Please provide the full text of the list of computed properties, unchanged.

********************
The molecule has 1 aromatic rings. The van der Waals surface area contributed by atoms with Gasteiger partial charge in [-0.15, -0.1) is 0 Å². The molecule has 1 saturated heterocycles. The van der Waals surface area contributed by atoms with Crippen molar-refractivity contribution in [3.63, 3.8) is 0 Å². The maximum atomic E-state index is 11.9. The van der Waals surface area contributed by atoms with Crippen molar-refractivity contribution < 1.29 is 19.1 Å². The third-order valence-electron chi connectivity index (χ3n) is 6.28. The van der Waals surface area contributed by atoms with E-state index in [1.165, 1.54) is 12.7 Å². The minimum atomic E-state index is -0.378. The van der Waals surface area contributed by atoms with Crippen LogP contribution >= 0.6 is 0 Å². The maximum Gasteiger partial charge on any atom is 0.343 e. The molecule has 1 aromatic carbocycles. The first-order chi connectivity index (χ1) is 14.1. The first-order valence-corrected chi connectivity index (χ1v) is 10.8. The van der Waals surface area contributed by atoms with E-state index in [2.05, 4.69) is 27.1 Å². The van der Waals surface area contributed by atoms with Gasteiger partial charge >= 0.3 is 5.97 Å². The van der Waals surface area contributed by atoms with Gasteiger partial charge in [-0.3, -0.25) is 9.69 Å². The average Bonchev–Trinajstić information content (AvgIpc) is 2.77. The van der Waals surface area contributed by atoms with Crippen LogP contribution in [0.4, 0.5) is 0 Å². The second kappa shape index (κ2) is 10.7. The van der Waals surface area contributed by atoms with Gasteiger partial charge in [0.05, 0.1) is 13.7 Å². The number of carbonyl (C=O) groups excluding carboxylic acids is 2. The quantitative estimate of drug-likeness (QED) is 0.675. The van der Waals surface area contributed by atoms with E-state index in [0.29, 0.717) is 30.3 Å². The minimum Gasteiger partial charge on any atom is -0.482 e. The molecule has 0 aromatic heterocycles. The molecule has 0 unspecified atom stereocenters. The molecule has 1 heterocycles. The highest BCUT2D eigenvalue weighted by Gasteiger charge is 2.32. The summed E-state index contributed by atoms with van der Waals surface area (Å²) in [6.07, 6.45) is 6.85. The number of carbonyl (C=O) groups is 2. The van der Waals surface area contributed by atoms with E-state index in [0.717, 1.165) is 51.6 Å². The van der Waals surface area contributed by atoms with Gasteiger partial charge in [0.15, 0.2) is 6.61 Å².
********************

The molecule has 1 aromatic rings. The van der Waals surface area contributed by atoms with Gasteiger partial charge in [-0.15, -0.1) is 0 Å². The molecule has 1 saturated heterocycles. The van der Waals surface area contributed by atoms with Crippen molar-refractivity contribution in [3.63, 3.8) is 0 Å². The maximum atomic E-state index is 11.9. The van der Waals surface area contributed by atoms with Crippen molar-refractivity contribution < 1.29 is 19.1 Å². The third-order valence-electron chi connectivity index (χ3n) is 6.28. The van der Waals surface area contributed by atoms with E-state index in [1.165, 1.54) is 12.7 Å². The minimum atomic E-state index is -0.378. The van der Waals surface area contributed by atoms with Crippen LogP contribution >= 0.6 is 0 Å². The maximum Gasteiger partial charge on any atom is 0.343 e. The molecule has 1 aromatic carbocycles. The first-order chi connectivity index (χ1) is 14.1. The first-order valence-corrected chi connectivity index (χ1v) is 10.8. The van der Waals surface area contributed by atoms with E-state index in [2.05, 4.69) is 27.1 Å². The van der Waals surface area contributed by atoms with Gasteiger partial charge >= 0.3 is 5.97 Å². The van der Waals surface area contributed by atoms with Gasteiger partial charge in [-0.3, -0.25) is 9.69 Å². The average Bonchev–Trinajstić information content (AvgIpc) is 2.77. The van der Waals surface area contributed by atoms with Crippen LogP contribution in [0.4, 0.5) is 0 Å². The second kappa shape index (κ2) is 10.7. The van der Waals surface area contributed by atoms with Gasteiger partial charge in [0.05, 0.1) is 13.7 Å². The number of carbonyl (C=O) groups excluding carboxylic acids is 2. The quantitative estimate of drug-likeness (QED) is 0.675. The van der Waals surface area contributed by atoms with E-state index in [0.29, 0.717) is 30.3 Å². The minimum Gasteiger partial charge on any atom is -0.482 e. The molecule has 0 aromatic heterocycles. The molecule has 0 unspecified atom stereocenters. The molecule has 1 heterocycles. The highest BCUT2D eigenvalue weighted by Gasteiger charge is 2.32. The summed E-state index contributed by atoms with van der Waals surface area (Å²) in [6.07, 6.45) is 6.85. The number of carbonyl (C=O) groups is 2. The van der Waals surface area contributed by atoms with E-state index in [0.717, 1.165) is 51.6 Å². The van der Waals surface area contributed by atoms with Gasteiger partial charge in [0.15, 0.2) is 6.61 Å².